There's another thing on my mind now - the Family day we're going to have on 26 December 2009. This is the very first time I'm joining the family day (my family's, not Repin's). They have it every year actually. It started off as a kind of holiday thing with Yah being the main sponsor but lately it has expanded into a real family day with games and stay overs at resorts etc. So this time, after being made to feel guilty by Yah and gang, I've decided I will join them. And they've put me in charge of the prizes!

6 Nov 2009

One Malaysia

Daily we are bombarded by the one Malaysia hype. I can't but be sceptical about where all this is going to take us. It's a noble aim, true, but when politicians do anything we can't help but wonder about the truth of anything they say. Is there any political will in it? Or is it only a gimmick to help garner the waning support from the community? If the PM really means what he says then I think he should also be brave enough to allow everything to be done by merit only. Scholarships, placings in universities, contracts for government work, promotions and so on. Nothing should be based on whom you know, or on the accident of birth. Whether a person is a bumiputra or not should not mean anything when being given a scholarship or a place at university or a promotion at work. There should not be any quotas for certain groups. Fair and square. Then only can we know that he means what he says. Its time too for everyone to wake up and realize that being given a scholarship is not his birthright. I am a Malay, but grew up during a time when merit is given precedence over race. I had to fight for any scholarship I received. When I received a prize for English, I knew it was because I earned it. I won the prize fairly over other girls who were good in English too but I was better. When I was offered a place at a university overseas, that too was based on merit and not just because I was a Bumiputra. This was because in those days the term bumiputra wasn't even coined yet and I had to tough it out with my peers.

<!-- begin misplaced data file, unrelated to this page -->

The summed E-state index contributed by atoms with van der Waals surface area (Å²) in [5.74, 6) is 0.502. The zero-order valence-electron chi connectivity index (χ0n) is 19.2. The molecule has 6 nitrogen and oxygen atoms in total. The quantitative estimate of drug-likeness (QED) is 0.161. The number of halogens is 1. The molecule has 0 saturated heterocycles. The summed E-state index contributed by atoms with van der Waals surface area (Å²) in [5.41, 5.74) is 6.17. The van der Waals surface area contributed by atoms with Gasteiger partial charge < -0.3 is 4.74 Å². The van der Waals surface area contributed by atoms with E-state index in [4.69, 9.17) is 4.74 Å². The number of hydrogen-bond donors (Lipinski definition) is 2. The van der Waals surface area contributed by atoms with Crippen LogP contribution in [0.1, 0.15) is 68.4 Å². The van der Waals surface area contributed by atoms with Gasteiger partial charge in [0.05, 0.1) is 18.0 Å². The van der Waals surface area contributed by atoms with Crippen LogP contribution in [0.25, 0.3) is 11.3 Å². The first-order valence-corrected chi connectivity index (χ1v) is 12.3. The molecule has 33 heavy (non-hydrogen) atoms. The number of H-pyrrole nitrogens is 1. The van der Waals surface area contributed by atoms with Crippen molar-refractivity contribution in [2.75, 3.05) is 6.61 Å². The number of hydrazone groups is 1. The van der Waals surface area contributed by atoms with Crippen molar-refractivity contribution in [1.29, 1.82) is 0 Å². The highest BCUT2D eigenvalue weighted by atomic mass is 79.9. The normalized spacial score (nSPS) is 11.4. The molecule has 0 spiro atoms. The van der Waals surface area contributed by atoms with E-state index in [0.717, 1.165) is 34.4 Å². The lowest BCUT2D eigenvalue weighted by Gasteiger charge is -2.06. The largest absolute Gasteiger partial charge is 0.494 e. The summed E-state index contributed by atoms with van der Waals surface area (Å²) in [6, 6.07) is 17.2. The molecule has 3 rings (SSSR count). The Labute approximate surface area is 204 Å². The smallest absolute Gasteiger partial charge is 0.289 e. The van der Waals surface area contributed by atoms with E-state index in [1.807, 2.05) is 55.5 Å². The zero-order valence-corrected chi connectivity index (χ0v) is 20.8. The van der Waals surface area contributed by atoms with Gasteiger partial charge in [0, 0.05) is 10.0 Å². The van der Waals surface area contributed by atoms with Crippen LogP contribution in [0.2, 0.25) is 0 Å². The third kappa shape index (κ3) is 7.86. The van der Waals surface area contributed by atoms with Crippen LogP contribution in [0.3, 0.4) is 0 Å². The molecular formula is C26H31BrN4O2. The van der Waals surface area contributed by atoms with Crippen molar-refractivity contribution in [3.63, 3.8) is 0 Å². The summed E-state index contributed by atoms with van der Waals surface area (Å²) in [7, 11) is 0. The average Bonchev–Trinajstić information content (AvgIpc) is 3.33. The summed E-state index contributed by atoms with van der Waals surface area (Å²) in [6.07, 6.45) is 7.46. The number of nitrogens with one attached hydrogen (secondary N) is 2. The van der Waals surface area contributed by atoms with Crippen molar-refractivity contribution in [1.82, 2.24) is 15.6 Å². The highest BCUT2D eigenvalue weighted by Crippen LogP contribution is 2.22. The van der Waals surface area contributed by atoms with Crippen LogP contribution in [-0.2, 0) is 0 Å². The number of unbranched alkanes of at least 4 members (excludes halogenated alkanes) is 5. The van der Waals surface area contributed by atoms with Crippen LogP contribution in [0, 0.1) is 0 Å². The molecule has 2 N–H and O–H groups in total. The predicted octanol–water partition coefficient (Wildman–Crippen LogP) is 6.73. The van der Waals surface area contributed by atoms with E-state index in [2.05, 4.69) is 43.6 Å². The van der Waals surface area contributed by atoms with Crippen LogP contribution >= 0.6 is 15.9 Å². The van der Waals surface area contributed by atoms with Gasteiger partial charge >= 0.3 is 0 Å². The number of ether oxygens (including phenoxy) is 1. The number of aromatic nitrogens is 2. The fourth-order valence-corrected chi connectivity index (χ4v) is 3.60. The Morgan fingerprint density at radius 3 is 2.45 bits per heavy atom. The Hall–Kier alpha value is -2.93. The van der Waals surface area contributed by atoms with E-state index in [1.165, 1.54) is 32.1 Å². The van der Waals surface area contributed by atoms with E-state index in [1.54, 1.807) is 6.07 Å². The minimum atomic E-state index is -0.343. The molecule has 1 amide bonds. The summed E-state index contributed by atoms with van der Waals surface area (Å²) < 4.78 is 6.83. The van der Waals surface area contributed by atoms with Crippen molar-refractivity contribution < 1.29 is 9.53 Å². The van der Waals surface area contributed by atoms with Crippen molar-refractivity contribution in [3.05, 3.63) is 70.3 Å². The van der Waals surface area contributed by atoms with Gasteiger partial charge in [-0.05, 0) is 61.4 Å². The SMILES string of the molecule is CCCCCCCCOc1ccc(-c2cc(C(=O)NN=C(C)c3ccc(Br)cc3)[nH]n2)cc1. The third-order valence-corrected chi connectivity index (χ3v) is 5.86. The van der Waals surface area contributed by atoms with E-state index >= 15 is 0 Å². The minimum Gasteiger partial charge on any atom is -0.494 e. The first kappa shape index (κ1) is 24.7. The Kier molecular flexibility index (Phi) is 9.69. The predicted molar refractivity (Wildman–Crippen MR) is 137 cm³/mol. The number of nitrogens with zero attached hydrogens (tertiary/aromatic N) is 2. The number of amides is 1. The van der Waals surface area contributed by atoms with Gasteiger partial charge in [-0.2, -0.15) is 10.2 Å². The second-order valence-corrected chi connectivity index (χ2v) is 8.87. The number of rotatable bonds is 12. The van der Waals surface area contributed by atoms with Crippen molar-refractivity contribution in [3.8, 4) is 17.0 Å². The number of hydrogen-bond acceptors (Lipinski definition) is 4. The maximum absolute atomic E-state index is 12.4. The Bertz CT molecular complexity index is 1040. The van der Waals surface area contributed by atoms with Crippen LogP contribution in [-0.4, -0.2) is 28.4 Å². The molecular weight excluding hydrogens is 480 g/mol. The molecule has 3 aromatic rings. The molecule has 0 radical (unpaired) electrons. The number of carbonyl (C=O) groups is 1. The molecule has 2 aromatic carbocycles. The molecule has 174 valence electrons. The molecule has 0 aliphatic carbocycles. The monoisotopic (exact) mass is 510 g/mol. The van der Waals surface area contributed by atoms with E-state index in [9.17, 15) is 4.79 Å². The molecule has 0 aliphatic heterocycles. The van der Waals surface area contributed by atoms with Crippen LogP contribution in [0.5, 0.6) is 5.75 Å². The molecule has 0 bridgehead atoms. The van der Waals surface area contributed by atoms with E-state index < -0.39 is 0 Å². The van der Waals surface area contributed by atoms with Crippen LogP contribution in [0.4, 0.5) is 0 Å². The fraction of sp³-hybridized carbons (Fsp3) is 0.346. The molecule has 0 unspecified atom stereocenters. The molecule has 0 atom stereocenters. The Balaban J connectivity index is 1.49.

Today's kids, especially those lucky enough to be chosen to go to boarding schools from young, can never really understand this concept of working hard for what you want. Everything is handed to them on a platter - pocket money, school books, uniforms are all more or less paid for by the government. To them it is their "right" to be given a scholarship when they get even 7 As. There is no such thing as 'right" to me. True many of these kids are bright enough, but there are others who deserve scholarships too, brighter than they are and often from poorer families. But because of an accident of birth, many of these kids cannot get into universities, because the "quota" is full.